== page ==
Author: Garrett Leigh
Publisher: Dreamspinner Press
Cover Artist: G. D. Leigh
Rating: 3.50 of 5 Stars
Cornish pastry chef Seb Wright dreads the summer tourist season. The cash injection to his artisan fudge pantry is more than welcome, the extra work, less so. Then one summer, a shadowy Good Samaritan catches his eye. Irish Traveller Dex is bewitching, a beautiful sullen enigma who turns Seb’s world upside down until he disappears in the night, vanishing like a mystical summer rain.
Twelve months later Dex is in the midst of a dark storm. A slave to his master, ‘Uncle’ Braden, he spends his days cleaning caravans and his nights working in Braden’s other businesses. His short summer with Seb seems a lifetime ago. Lost in the savage violence of the murky underworld, he doesn’t dare dream he’ll ever find his way back, until one night, a brutal crime opens the door for a chance escape. A new life beckons, old faces emerge, and immersed in the heady vibe of London’s East End, new love begins to heal his fractured heart.
Atmosphere isn’t just physical description but how characters behave within it. From page one, Leigh shows why she’s so good at this. I wanted to be in Padstow.
Seb and Dex. Their stories start out separately, odd and local like so many things in life. My curiosity yawned awake and took notice. What was coming down the road for these two? Which road would it be? Where?
Something else Leigh does very well is letting us in on the intimacy her characters share. The heat, the passion and need. Emotion is tangled up in her sex scenes, making them feel real, imperfect and warm.
The first few chapters are from Seb’s point of view, while the next few are from Dex’s. Seb’s are well paced, while Dex’s lost a bit of that forward movement and tension. Dex’s past is incredibly difficult to read (no problem there, you know I like and can handle darkness) but it’s clothed in the whole abused young man who needs to be saved by a lonely slightly older guy (at least the older guy sees it like that), which takes something away from the intensity. For me, it’s an overused and thinly veiled plot device.
To follow up, there are very emotionally difficult subjects included in this story. Important subjects. Riding along next to those is the story of two people encountering something (each other) wholly unexpected and discovering what it means for their lives. They can not only coexist but augment each other, these two major aspects of a story, but each one needs to have more than what is offered here in order to make it all work. Instead, a lot of this feels like emotional vignettes strung together, making it a challenge to connect to all of it. I made some connections, especially with the characters, but it ebbed and flowed instead of remaining steady, consistent. The minor time jumps – whether a day, a week, a few months – probably added to this uneven mix of magical moments and overexposed suffering.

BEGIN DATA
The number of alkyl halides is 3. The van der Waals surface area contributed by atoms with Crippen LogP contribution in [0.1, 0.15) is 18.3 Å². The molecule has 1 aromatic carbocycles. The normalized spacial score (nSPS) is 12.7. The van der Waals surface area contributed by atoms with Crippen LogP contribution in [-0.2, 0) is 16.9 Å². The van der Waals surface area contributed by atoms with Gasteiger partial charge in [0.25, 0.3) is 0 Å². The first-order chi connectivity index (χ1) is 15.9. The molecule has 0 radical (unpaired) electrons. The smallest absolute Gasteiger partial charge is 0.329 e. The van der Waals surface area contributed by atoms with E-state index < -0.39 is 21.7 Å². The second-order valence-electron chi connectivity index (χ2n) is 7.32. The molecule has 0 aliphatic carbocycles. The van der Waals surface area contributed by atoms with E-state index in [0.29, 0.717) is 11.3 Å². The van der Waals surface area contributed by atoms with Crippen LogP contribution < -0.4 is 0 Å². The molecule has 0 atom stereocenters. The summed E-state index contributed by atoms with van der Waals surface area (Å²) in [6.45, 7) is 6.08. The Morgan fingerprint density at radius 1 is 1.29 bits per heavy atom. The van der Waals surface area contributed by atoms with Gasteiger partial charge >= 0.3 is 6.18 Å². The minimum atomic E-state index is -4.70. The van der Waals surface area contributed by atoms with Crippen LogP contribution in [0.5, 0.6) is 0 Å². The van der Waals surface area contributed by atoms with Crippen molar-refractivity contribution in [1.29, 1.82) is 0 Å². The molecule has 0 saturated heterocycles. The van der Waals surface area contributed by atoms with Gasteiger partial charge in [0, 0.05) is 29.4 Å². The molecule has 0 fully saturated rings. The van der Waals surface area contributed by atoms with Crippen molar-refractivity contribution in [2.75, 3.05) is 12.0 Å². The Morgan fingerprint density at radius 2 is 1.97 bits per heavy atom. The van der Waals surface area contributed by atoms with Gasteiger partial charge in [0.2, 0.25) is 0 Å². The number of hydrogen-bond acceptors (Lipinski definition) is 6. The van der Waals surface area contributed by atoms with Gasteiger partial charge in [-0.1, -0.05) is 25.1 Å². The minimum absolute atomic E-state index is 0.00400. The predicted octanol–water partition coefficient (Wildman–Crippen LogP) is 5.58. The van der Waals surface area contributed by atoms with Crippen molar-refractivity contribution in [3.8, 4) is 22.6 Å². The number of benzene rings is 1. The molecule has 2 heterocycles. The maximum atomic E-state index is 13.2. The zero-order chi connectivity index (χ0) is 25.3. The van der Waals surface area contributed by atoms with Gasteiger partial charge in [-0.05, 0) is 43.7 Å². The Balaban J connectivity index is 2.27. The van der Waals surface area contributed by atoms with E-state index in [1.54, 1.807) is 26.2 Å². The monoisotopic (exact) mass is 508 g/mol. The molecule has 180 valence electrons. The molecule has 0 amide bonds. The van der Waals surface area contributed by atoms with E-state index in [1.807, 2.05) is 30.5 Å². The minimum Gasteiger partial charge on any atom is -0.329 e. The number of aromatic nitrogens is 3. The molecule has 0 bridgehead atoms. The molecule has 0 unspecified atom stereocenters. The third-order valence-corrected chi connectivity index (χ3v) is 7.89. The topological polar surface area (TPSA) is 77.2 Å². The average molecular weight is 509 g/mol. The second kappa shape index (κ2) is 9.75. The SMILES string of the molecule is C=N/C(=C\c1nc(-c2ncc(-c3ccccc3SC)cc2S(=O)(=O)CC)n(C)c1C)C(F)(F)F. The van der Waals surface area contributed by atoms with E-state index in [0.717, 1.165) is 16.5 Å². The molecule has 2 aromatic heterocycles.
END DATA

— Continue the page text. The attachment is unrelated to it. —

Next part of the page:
There are definitely emotional, humorous and incredibly hot and intimate scenes in this story. Each time I read one of those scenes, it was like getting a fresh glass of the best raspberry lemonade, only to have it go a bit bland during the next transition. The thread binding all of these scenes together felt thin sometimes. Despite this, it was very easy to see how much heart was put into this story, how important it is, to what depths the author must have gone in order to portray a lot of it.
Luckily, things picked up, my interest reawakening. We were getting to the meaty stuff. It took nearly half the story to get there, but we’d arrived. Seb and Dex allow more of themselves to be revealed, to us and to each other.
The closing third of the story was sort of predictable, though it did tie some things together, if a bit too perfectly. If the story had been made of more, if Seb and Dex had been given more time together, I may have felt more invested and therefore more impacted by these events. More.
This is a well written story, just not a sock-knocker-offer for me. It felt like it couldn’t decide between being an exploration of serious subject matter or two people working their way through those very subjects. As I said above, you can have both, undoubtedly, in a single story. It just feels like this was somewhat shortchanged in that attempt.
I would like to thank the publisher for providing me with the eARC of this title in exchange for my honest opinion.
I have a number of paperbacks, most of which are signed, to giveaway. Over the between now (11 Mar 2017) and 31 Mar 2017, every comment on the blog (this post and all other new posts), will be entered to win 1 of these paperbacks. There are also some misc swag items, so there will be a few packs of these to give away as well.
Thank you so much for your support over the last 4 years. Prism will be closing its doors on 1 April 2017. All content will remain available, but no new content will appear after 31 Mar 2017. As such all request forms have been turned off. Again Thank you,
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